Always see a doctor if you're concerned about any aspects of your health or wellbeing while pregnant.

What are they?

Head lice are tiny wingless insects that live on human heads and feed on human blood. They live close to and lay their eggs (nits) near the scalp, as they need the warmth to survive.

A female louse will start laying eggs around two weeks after hatching and can lay between three to eight eggs per day. As such, a head lice infestation can soon become overwhelming.  

Head lice do not spread diseases, but their bite is very itchy and children with a head lice infestation may need to scratch their head often. Head lice are very easy to catch.

Who gets them?

Head lice are transmitted through crawling from one head to another; as such anyone can be affected. Catching head lice does tend to peak during the primary school years though, due to the nature of young children playing together closely.

If your child has head lice then other family members are likely to get them as well.

Head lice can be spread through shared hairbrushes and hats but as the insects cannot survive for very long away from a warm human scalp, the chances of contracting them through any means other than direct head-to-head contact is very low.    

What are the symptoms?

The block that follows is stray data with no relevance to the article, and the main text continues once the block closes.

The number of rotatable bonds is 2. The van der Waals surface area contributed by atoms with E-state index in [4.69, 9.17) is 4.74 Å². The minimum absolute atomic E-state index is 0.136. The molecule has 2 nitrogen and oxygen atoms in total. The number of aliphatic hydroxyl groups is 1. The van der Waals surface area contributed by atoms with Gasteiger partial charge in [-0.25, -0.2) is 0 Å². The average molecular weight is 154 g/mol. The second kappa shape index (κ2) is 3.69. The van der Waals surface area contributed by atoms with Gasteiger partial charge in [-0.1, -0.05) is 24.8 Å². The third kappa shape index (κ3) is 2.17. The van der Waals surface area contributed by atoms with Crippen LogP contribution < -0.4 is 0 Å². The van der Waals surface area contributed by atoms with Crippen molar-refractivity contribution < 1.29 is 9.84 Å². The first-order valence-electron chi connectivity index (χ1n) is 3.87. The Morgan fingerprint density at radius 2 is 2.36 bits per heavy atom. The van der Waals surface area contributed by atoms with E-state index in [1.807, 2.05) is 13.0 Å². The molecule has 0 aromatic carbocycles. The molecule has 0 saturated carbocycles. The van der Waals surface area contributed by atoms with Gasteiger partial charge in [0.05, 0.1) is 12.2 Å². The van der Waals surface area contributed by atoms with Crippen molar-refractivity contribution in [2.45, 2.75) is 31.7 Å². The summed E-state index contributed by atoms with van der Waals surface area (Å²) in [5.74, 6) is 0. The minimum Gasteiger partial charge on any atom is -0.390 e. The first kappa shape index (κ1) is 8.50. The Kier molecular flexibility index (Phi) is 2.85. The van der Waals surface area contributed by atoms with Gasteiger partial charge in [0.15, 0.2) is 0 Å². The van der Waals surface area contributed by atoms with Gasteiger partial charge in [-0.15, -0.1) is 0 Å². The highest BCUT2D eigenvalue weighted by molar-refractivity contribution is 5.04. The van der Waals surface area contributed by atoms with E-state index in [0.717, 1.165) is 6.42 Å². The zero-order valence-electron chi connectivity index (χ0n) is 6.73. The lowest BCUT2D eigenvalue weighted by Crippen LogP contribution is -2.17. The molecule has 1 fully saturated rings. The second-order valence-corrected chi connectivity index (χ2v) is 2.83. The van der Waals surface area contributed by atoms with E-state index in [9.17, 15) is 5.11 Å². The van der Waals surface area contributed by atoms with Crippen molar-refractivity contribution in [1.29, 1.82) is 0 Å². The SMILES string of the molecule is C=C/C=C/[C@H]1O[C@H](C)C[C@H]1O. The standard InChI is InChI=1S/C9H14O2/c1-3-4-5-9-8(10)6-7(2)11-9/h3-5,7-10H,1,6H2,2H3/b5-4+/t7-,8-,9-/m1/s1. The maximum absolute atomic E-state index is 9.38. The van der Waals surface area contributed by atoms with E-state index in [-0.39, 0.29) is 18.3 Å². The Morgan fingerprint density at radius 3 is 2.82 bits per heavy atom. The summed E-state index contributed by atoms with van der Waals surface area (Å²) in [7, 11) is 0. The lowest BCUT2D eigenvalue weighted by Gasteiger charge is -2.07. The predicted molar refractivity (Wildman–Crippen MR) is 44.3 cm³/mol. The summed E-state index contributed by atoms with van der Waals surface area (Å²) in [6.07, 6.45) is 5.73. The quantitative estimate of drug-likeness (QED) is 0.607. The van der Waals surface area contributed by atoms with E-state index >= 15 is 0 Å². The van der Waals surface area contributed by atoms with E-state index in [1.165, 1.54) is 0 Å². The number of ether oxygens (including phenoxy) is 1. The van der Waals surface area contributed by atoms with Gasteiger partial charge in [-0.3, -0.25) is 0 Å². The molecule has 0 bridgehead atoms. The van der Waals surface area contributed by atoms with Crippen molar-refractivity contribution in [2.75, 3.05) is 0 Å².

Around half of all people who have head lice will show no symptoms at all! The most likely symptom will be an itchy scalp.
Headlice can be difficult to spot as they move quickly, so the most reliable way to check for an infestation is to look carefully near the scalp for the eggs (nits). Nits are small white eggs, which resemble dandruff. They are very difficult to remove though as they are firmly stuck to the hair. The Victorian Department of Health recommends the following steps to find headlice:

Step 1
- Comb any type of hair conditioner on to dry, brushed (detangled) hair. This stuns the lice and makes it difficult for them to grip the hair or crawl  around.
Step 2
- Then comb sections of the hair with a fine tooth, head lice comb.
Step 3 -
Wipe the conditioner from the comb onto a paper towel or tissue.
Step 4
- Look on the tissue and on the comb for lice and eggs.
Step 5
- Repeat the combing for every part of the head at least four or five times
    
What is the treatment?

There are numerous different products marketed for removing headlice. Broadly, though, there are two main options:

  1. Use an over-the-counter lotion or shampoo, twice within 7 days. Talk to your pharmacist about which type of product you should try. Headlice can be resistant to some products so you may need to try more than one type of compound. Do not use over-the-counter products on children under one year of age, or if you are pregnant or breastfeeding.  
  2. Repeat the comb and conditioner method described under “symptoms” every two days until no live lice have been found for 10 days.

If head lice are found, your child may be sent home from school or daycare, however once they have had a treatment through their hair that kills the lice, there is no reason for them not to return.
    
Other resources
The Victorian Department of Health: Headlice factsheet
Women and Children’s Health Network